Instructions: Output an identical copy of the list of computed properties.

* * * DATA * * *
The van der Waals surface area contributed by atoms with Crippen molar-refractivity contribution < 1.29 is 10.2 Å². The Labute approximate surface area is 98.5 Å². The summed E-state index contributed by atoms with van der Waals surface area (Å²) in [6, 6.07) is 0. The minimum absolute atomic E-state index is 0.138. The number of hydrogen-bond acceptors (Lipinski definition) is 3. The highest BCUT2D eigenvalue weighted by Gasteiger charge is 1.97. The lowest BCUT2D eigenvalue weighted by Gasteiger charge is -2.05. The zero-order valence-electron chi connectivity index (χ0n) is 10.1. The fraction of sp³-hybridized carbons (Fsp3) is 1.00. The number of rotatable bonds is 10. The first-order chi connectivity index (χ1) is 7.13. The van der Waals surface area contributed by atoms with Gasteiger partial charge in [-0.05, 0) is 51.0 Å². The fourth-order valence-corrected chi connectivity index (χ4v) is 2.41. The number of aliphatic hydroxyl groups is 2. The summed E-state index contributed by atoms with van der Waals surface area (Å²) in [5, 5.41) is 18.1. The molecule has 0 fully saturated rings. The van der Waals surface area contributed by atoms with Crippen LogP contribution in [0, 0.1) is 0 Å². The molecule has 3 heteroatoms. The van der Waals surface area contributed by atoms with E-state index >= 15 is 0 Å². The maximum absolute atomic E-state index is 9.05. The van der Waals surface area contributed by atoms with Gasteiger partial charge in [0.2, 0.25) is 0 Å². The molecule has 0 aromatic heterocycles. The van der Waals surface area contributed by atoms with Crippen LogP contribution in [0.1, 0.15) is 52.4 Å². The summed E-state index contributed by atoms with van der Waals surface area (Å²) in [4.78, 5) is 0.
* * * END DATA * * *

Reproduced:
The van der Waals surface area contributed by atoms with Crippen molar-refractivity contribution < 1.29 is 10.2 Å². The Labute approximate surface area is 98.5 Å². The summed E-state index contributed by atoms with van der Waals surface area (Å²) in [6, 6.07) is 0. The minimum absolute atomic E-state index is 0.138. The number of hydrogen-bond acceptors (Lipinski definition) is 3. The highest BCUT2D eigenvalue weighted by Gasteiger charge is 1.97. The lowest BCUT2D eigenvalue weighted by Gasteiger charge is -2.05. The zero-order valence-electron chi connectivity index (χ0n) is 10.1. The fraction of sp³-hybridized carbons (Fsp3) is 1.00. The number of rotatable bonds is 10. The first-order chi connectivity index (χ1) is 7.13. The van der Waals surface area contributed by atoms with Gasteiger partial charge in [-0.05, 0) is 51.0 Å². The fourth-order valence-corrected chi connectivity index (χ4v) is 2.41. The number of aliphatic hydroxyl groups is 2. The summed E-state index contributed by atoms with van der Waals surface area (Å²) in [5, 5.41) is 18.1. The molecule has 0 fully saturated rings. The van der Waals surface area contributed by atoms with Crippen LogP contribution in [0, 0.1) is 0 Å². The molecule has 3 heteroatoms. The van der Waals surface area contributed by atoms with E-state index >= 15 is 0 Å². The maximum absolute atomic E-state index is 9.05. The van der Waals surface area contributed by atoms with Gasteiger partial charge in [0.2, 0.25) is 0 Å². The molecule has 0 aromatic heterocycles. The van der Waals surface area contributed by atoms with Crippen LogP contribution in [0.1, 0.15) is 52.4 Å². The summed E-state index contributed by atoms with van der Waals surface area (Å²) in [4.78, 5) is 0.